Hsu Hsiu-nien has been performing in koa-á-hì, or Taiwanese opera, since she was five years old. Having earned a reputation as the "eternal maiden" over the course of her six decades of acting, Hsu has continued to refine her skills and take on new challenges. Today, she has begun to turn her attention to the question of how to pass those skills on to the next generation.
The first time Hsu performed was actually at the age of three, when she took to the stage with the Mailiao Music Society (麥寮拱樂社) to put on the opening song and dance. The audience was immediately enraptured with the gifted toddler, including the leader of the society Chen Cheng-san (陳澄三), who was in the process of preparing a film script and wrote in a role specifically for her. Both on stage and on screen, Hsu was a hit.
During her time with the Mailiao Music Society, she portrayed xiaosheng roles, which are generally adolescent male characters. As television station CTS' venture into Taiwanese opera fell out of favor and the society disbanded, Hsu began occasionally taking up invitations from fellow actress Yang Li-hua (楊麗花) to play the dan opposite her in Taiwan Television's "Dream of Phoenix Crown (鳳冠夢)." Through a combination of hard work and natural talent, she began to develop a career portraying dan roles, tackling lady characters of all stripes.
When Taiwanese opera was at its televisual peak, Yang was a superstar, surrounded by a coterie of dan. As Yang is a specialist in masculine roles, during that time, she and Hsu were possibly the most famous on-screen couple on Taiwanese television.
As grassroots Taiwanese culture saw a renaissance, Taiwanese opera began to make its way to formal theaters, and Hsu and Yang took part in a number of high-profile performances, including the first combination of Taiwanese opera and modern theater — the 1981 performance at the Dr. Sun Yat-Sen Memorial Hall of "The Fisher Maid (漁孃)." When Tang Mei-yun (唐美雲), a xiaosheng performer of the new generation, formed a troupe, Hsu was invited along, helping make the Tang Mei-Yun Taiwanese Opera Company the powerhouse it is today.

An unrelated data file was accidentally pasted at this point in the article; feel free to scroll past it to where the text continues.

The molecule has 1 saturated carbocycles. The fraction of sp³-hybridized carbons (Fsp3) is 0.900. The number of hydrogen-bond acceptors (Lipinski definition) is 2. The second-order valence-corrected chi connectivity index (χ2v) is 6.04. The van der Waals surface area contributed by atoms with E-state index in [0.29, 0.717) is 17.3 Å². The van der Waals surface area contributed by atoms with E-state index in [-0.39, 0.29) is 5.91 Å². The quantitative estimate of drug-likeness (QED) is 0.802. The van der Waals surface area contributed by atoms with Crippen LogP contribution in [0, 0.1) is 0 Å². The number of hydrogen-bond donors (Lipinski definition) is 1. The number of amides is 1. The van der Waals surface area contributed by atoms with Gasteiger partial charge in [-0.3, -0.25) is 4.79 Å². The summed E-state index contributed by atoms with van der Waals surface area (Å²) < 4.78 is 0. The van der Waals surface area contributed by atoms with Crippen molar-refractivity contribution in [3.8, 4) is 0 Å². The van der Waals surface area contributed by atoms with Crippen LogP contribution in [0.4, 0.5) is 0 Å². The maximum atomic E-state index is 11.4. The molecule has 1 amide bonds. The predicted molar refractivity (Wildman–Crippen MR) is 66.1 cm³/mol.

Hsu's performances start from the heart, and are realized from there layer by layer with her evocative and character-filled vocals and vibrant physicality and expressions. Thanks to her work, a natural, lived-in quality have become hallmarks of Taiwanese opera.
Taiwanese opera fans have long had a preference for (female) xiaosheng, and so despite ostensibly being the leading ladies, the importance, and even existence, of dan can end up being overlooked. From small stages to television screens to top theaters, and from talented tot to eternal maiden, Hsu has been an ever-present star at every stage of Taiwanese opera in the modern age.
Even as the dan role continues to be undervalued, she has continued to give the characters her all without complaint or regret. She is simply dedicated to acting and to returning the love audiences have given her through her performances.
After 63 years performing, Hsu is one of a vanishingly small number of her peers who can still be seen on stage, keeping pace with modern theatrical developments, continuing her commitment to her roles, and proving why she is considered a national treasure.